THIET Chin leaves for the market at four in the morning. Having packed her basket with limes, she sets off with three other women from the village of O’Tamor. Four hours later they arrive in Banlung.
It is a familiar journey. Ever since her husband died 16 years ago, Thiet Chin has travelled to Banlung every four or five days.
“I come here when I run out of something I need for cooking,” she says.
Today, she receives 23,000 riel (US$5.70) from a market trader for the 15 kilogrammes of limes she has carried on her back all the way from her village.
Once they have bought their essential goods, the four women will set off back to the village, stopping to take lunch along the way. They should make it back before nightfall.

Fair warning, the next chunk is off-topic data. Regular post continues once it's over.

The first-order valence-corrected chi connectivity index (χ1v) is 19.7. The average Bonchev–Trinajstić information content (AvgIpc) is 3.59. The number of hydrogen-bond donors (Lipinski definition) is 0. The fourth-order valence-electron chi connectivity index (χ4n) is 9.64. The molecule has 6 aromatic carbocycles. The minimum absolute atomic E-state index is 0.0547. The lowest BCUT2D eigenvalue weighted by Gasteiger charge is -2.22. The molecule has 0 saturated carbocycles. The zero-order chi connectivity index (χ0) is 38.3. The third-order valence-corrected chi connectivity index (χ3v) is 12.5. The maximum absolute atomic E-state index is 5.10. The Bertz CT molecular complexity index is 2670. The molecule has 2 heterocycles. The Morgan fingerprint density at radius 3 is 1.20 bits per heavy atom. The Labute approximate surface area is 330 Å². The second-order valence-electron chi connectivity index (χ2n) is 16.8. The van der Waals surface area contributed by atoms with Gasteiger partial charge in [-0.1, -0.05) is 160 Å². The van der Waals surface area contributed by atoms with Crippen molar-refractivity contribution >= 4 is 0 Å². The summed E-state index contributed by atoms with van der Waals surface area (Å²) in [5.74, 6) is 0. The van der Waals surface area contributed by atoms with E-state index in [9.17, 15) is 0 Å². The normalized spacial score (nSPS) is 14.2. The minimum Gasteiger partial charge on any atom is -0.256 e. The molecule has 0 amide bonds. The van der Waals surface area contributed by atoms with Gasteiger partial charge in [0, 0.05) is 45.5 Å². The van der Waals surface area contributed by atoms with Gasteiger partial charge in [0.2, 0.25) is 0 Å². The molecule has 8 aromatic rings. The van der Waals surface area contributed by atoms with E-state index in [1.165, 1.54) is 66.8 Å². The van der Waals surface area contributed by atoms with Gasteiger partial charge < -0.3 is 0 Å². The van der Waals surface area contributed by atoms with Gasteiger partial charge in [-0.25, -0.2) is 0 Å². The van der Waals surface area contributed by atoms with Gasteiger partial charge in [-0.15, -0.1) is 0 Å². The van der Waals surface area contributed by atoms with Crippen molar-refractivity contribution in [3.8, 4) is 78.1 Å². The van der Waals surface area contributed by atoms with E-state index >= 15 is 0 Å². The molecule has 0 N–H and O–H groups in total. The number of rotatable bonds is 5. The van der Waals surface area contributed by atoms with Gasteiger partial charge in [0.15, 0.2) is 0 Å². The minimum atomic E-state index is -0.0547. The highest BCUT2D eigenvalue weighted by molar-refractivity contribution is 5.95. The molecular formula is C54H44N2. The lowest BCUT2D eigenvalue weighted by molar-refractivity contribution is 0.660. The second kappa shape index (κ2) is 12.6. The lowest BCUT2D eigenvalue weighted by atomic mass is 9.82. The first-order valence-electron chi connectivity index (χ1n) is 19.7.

Thiet Chin is a Tompuon, one of the poorest minority groups in Cambodia.
Every day Tompuon women make the long trek from their villages to the provincial capital along Highway 19. They have little alternative. “I don’t have the money to buy a bicycle,” says Thiet Chin.
Now that her only son has married, Thiet Chin lives on her own. She has a small plot of land around her wooden house where she grows rice and vegetables. This is all that she has to live on, since her chickens recently died.
Her hair showing signs of grey, Thiet Chin cannot remember how old she is, but still recalls her youth.
“When I was younger, I did not even know there was a market in Banlung,” she says. Now she walks to it every time she needs something from the shop. TRANSLATION BY RANN REUY